Innovative solutions abound to harvest the fast growing plant for the labor intensive creation of consumer goods, or creative farming techniques, but in cases such as Ethiopia’s Lake Tana, communities unite to attempt manual eradication.
Last week thousands of people in northwest Ethiopia marched to Abay River and Lake Tana as part of the “Save Lake Tana” movement to remove invasive water hyacinth by hand. The free-floating, water-thirsty perennial can grow up to three feet tall and is swallowing the northeast shores of Lake Tana, impacting both aquatic habitat health and local fishermen.
Lake Tana is the source of the Blue Nile and the largest lake in Ethiopia. The lake is frequently used for transport, tourism, hydroelectric power generation, ecological conservation and fishery operations. It is home to 28 fish species, out of which 16 are endemic.
A team of university researchers discovered in 2012 that 20,000 hectares of the lake’s body was covered by invasive water hyacinth (Eichhornia Crassipes). Since then, it’s gone to a peak infestation of 40,000 hectares. At first, the hyacinth was mainly found in an area with three tributaries to Lake Tana. Continue reading
I’ve posted previously about the lionfish invasion that is threatening coral reef and other marine ecosystems throughout the Caribbean, Gulf of Mexico, and Southern Atlantic Seaboard of the United States.
Much has been made of the spectacular invasive success of the two species of Indo-Pacific lionfish that have established themselves throughout the Wider Caribbean. Not only are the invaders being found at population densities more than ten times those typical in their native range, but they also have been found to grow more rapidly, reaching sexual maturity more quickly, and growing to greater size than do their Indo-Pacific cousins.
Several studies have looked at the genetic make-up of invasive lionfish and have concluded that the populations found in the Gulf of Mexico, Caribbean, and Southeastern seaboard of the United States are all closely related, stemming back to fewer than ten females. Continue reading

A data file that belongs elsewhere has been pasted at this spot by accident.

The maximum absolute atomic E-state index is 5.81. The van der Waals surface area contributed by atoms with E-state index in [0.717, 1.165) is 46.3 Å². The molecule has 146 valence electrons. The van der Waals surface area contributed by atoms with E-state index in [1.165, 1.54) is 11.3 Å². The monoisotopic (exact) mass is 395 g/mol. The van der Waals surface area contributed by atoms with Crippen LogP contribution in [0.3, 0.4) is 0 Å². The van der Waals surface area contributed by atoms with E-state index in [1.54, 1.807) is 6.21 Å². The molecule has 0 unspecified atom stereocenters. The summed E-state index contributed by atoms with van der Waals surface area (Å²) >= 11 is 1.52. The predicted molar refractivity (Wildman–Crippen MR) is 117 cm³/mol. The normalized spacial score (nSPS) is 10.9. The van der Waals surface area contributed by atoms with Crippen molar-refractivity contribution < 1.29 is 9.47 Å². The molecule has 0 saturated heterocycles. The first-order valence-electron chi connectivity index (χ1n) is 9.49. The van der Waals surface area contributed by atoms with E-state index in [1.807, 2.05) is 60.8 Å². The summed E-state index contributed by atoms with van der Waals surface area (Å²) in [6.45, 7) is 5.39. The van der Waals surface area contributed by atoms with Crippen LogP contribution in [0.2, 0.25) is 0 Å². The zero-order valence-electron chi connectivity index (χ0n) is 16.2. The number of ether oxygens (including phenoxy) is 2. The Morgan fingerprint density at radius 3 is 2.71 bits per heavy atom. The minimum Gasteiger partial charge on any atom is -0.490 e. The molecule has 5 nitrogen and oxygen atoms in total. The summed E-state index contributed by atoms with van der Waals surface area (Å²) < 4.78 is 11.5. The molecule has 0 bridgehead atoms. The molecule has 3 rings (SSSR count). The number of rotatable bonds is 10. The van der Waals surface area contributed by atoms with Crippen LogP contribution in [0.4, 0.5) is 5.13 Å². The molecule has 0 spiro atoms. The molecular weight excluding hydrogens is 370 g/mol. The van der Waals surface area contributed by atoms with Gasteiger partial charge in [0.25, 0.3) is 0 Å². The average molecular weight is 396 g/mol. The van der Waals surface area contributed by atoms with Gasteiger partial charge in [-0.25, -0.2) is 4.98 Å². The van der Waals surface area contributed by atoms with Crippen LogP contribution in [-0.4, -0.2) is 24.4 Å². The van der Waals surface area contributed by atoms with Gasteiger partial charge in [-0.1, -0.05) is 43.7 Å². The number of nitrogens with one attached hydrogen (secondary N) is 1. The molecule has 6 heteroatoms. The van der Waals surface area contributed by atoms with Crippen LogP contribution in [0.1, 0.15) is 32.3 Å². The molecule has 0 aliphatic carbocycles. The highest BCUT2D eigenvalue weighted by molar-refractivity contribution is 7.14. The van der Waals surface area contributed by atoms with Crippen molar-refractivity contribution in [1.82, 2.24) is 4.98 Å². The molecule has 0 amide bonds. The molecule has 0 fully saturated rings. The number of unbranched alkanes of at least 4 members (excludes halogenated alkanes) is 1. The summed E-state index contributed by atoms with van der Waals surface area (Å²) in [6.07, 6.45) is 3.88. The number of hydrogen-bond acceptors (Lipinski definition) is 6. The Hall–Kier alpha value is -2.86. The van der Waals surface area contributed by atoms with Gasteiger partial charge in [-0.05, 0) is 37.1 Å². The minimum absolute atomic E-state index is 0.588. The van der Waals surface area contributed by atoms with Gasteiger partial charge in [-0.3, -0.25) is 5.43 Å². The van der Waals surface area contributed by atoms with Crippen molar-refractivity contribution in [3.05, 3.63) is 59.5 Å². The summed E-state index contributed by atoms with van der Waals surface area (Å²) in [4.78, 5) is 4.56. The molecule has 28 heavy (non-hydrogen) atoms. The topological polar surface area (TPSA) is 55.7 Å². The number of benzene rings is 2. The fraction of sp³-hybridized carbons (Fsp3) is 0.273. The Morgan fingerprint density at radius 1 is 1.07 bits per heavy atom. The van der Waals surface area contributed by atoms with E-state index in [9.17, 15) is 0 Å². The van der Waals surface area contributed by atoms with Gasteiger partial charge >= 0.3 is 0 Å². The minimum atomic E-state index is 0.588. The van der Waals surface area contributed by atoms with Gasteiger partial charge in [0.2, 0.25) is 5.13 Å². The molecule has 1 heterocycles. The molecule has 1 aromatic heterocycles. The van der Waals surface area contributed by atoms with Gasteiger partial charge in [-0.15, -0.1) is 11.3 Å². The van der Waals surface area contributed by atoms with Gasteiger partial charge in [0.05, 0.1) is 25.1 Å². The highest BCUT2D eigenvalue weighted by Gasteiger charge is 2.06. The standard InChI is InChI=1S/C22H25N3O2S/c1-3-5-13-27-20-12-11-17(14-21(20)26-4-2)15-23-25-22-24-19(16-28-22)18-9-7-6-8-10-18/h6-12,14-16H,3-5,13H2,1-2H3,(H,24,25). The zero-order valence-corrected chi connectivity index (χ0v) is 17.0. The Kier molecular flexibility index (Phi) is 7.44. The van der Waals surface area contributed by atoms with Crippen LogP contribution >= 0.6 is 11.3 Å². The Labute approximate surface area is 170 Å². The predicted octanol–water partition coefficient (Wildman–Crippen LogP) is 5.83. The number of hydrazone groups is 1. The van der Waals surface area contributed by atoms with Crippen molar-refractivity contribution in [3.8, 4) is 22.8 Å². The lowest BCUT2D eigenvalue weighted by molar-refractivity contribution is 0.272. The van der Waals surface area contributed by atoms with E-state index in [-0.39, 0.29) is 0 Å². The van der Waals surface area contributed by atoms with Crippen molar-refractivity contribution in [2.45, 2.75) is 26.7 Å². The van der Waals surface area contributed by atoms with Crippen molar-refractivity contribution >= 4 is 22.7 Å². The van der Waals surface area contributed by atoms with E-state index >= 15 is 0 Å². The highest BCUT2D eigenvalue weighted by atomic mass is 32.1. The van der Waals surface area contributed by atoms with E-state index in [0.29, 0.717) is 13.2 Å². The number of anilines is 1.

Two and a half years ago, the photographer Balarama Heller began venturing into the Florida Everglades at night, shining his flashlight and pushing through underbrush, in the hope of photographing an invasive predator that has disrupted the local ecology: the Burmese python. Continue reading
With all the talk about building a wall along the US/Mexico border, it’s rather refreshing to read about this joint program between the U.S.D.A. and Customs and Border Protection to attempt to tear one down.
The problem is a fast growing invasive grass that sucks up water resources, crowds out native plants, and can grow as tall as a 2-story building, . The elegant solution of using stingless wasps whose larvae happily munch on the vigorous plant is elegant compared to options such as bulldozing or aerial spraying of herbicides.
Someone wandering along the banks of the Rio Grande, on the American side, in the summer of 2009 might have been startled by a small cardboard box plummeting to the ground. Neatly sealed with blue packing tape, its paper wrapping crisp and clean, the box would have felt light, even empty. But then, on further inspection, an observer would have noticed the platoon of tiny black insects exiting a slit on one end. Slightly larger than a gnat, the insects would have buzzed off, one by one, into the South Texas heat. Continue reading